Software-defined radio (SDR) tech drives military communications today
In this Q&A with Mike Jones, Vice President and General Manager of the Rockwell Collins Communication and Navigation business in Cedar Rapids, Iowa, he discusses how software-defined radio (SDR) technology has changed military communications over the last 25 years, how it is being integrated to today, and future communications innovations such as cognitive radio. Edited excerpts follow.
MCHALE REPORT: Please provide a brief description of your responsibility within Rockwell Collins and your group’s role within the company.
JONES: I am Vice President and General Manager of the Rockwell Collins Communication and Navigation business, which reports in through Rockwell Collins Government Systems. My business focuses on the military market where we provide communication products serving air, ground, and naval domains domestically and around the globe. My business also provides navigation products and is involved with the development of GPS and GNSS equipment and technology.
MCHALE REPORT: Can you please give a history of SDR technology, including how it was a key component of the now defunct Joint Tactical Radio System (JTRS) program, of which Rockwell Collins was a part of?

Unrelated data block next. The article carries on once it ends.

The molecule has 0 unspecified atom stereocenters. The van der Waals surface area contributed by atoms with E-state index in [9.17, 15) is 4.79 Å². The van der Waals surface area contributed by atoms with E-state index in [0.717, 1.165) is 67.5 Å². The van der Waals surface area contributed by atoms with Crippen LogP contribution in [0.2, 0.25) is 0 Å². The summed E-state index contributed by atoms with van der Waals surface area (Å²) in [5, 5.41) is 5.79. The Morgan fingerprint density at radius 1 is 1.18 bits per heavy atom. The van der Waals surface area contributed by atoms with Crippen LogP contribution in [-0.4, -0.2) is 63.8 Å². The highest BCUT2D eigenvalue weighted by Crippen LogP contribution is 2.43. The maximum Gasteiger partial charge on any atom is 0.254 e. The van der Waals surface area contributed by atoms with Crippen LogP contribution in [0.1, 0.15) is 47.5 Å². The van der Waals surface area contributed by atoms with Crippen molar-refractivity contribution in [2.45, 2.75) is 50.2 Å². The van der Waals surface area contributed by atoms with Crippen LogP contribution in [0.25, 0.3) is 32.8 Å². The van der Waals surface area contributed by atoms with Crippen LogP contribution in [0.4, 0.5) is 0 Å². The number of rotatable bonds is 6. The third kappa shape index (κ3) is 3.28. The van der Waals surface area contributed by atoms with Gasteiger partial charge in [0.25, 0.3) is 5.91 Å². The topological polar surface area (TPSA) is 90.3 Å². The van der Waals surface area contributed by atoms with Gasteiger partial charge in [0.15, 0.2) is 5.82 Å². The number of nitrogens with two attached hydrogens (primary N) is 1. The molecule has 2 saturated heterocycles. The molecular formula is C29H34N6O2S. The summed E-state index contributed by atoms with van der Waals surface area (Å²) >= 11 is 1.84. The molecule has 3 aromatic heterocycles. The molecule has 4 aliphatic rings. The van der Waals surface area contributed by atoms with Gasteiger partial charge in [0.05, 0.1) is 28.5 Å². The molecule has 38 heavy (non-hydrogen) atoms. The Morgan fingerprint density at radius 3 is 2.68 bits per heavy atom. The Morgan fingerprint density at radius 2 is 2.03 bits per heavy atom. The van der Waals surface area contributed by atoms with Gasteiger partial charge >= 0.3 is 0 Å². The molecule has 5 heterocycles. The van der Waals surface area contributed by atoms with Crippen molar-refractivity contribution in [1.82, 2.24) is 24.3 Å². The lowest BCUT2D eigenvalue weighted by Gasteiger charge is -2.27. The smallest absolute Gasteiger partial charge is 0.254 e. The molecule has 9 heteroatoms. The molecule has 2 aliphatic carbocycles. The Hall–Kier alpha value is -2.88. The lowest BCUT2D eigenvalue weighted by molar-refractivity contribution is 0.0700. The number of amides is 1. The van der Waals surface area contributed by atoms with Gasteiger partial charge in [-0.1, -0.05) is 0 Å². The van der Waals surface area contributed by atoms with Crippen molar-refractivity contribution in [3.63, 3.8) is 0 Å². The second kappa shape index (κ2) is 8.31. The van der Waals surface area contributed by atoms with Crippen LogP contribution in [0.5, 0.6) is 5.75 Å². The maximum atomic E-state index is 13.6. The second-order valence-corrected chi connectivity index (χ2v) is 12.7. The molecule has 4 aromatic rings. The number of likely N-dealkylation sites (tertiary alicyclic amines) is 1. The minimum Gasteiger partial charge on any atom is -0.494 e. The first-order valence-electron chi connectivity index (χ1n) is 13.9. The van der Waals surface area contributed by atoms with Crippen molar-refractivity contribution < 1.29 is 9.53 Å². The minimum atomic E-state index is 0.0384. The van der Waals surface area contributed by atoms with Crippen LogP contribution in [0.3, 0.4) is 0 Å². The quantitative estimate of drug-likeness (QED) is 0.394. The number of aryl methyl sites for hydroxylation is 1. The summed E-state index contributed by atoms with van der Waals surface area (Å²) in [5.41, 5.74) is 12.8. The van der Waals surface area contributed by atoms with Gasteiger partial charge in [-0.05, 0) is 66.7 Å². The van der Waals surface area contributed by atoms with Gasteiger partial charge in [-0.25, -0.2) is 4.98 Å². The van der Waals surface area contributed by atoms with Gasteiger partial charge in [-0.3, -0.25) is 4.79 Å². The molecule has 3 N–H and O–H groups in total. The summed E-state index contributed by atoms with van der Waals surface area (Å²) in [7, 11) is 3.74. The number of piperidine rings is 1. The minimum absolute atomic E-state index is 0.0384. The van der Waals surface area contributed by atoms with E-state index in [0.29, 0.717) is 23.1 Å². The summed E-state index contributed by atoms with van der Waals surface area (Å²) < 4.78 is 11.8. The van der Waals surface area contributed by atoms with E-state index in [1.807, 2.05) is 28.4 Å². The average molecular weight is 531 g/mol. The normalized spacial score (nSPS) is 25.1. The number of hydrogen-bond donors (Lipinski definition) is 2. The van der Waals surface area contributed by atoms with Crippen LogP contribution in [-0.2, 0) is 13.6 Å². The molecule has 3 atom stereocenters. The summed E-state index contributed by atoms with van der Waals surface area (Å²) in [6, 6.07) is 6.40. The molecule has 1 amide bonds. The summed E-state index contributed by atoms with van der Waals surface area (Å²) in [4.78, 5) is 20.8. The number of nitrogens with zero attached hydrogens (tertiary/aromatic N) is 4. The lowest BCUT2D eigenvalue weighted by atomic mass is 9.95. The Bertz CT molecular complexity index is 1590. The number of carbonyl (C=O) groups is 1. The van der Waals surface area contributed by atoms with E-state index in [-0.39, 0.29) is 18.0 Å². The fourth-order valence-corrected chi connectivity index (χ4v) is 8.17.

JONES: SDR communication systems meet a need for enhanced mission effectiveness through shared situational awareness and improved information sharing and collaboration, as well as synchronizing ground and airborne radios into robust networks. This need - articulated by the DoD and ministries of defense around the world since the mid 1990s – was the driving force behind the DoD’s JTRS program. While the large JTRS program is now defunct, a number of variants survived and are moving into full rate production and competition today such as the HMS Manpack and the Rifleman Radio. On the datalink side the MIDS J still exists as it enabled Link 16 capability for collaboration between air and ground forces.
The Software Communications Architecture (SCA) standard was what made these variants work by enabling the creation of many types of waveforms such as the Wideband Network Waveform (WNW) and the Soldier Radio Waveform (SRW). More waveforms have since been added and are available in a software repository and all compliant with the SCA standard. The success of JTRS was in the waveforms and the SCA.
The original program struggled with the hardware side of the equation, which substantiated the need for greater processing power. But, now processing technology has caught up and what has developed today is the availability of system-on-ship (SoC) hardware. This SoC capability is being brought to market in the HMS Manpack, Rifleman Radio, and MIDS J family of programs.
MCHALE REPORT: Many say SDR is now “a solved problem,” and that today it is all about how to integrate the technology. Do you agree with that statement and how do you see SDR technology being used today in defense programs?
JONES: When I look at the big picture regarding SDR I think the industry must deliver technology that meets the concept of operations goals and objectives.